Sitting is the new smoking is a popular phrase these days to address the effects of inactivity. Sitting, in and of itself, is becoming a risk factor for other comorbidities such as obesity which can lead to heart disease, Type 2 diabetes, back pain, and more.
But what if you cannot stand and are wheelchair bound? How can a wheelchair user increase his/her mobility to achieve a healthier lifestyle or a cardio/aerobic workout while seated?
Those with limited mobility have found great success in maintaining physical fitness through the application of upper body and chair-based exercises. The ability to strengthen your core muscles, upper body, arms, and torso, is possible even for those who do not have use of their legs.
Embarking on a fitness journey as a wheelchair user is easy to start. Some wheelchair exercises can be done without any equipment. Others can be done with items around the house that you can lift over your head to create resistance. As well, investing in simple exercise items such as elastic bands, small handheld weights, or a medicine ball can help increase your fitness goals as you become stronger.
Seated chair exercises to target different parts of the upper body can include:
- Side twists while holding a ball in your hands with your arms stretched out in front of you to target your core and oblique muscles.
- Overhead raises with weights or a heavy object that you can manage repetitive lifting with will help strengthen your shoulders and core.
- Elastic band or handheld weight curls will strengthen biceps. Start with as many reps as you can and aim to increase those reps slightly with each passing day.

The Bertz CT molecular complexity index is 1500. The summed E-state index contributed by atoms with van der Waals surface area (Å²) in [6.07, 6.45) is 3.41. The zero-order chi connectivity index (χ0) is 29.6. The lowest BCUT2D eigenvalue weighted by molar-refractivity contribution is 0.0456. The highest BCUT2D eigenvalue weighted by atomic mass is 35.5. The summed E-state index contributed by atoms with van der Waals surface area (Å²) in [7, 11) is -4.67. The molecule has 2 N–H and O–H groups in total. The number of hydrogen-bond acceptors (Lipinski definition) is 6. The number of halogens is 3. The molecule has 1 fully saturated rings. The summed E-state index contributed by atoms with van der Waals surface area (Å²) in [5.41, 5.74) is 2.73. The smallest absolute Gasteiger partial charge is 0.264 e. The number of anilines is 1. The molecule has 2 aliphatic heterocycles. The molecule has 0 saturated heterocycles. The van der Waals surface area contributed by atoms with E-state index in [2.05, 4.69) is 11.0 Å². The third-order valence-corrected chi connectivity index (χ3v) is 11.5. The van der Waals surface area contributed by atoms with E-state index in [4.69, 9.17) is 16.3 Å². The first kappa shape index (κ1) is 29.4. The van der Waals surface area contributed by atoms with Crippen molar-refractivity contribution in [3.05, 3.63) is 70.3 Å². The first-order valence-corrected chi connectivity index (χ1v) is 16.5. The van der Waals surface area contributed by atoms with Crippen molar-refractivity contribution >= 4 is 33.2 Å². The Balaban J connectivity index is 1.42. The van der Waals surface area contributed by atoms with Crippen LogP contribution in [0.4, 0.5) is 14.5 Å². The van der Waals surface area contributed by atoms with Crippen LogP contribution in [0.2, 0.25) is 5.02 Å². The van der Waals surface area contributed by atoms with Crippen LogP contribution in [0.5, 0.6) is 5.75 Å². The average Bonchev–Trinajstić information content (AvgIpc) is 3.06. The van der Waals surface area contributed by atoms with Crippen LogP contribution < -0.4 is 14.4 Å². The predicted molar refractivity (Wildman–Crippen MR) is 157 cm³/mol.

- Lateral shoulder raises where you place your arms down at the side of your wheelchair and then lift them forwards until they are above your head, bring down, and then lift sideways until above your head. These alternating exercises can help strengthen your shoulders.
- For triceps exercises, use a handheld weight or elastic band and raise it above your head with your arms extended. Bend the elbows back holding the object and then straighten your arms again.
When it comes to a cardio and aerobic workout, there are a number of wheelchair exercises that will raise your heart rate, even with something as simple as pushing your own wheelchair. Other advanced technology, such as the VitaGlide®, provides resistance technology that simulates the motions of cross-country skiing (push-pull) or rowing (push together-pull together). Through these motions, the VitaGlide® works to increase heart rate and develop upper body and core strength with cardio conditioning. Try to target your heart rate for the length of your cardio workout and always warm up before beginning any exercise.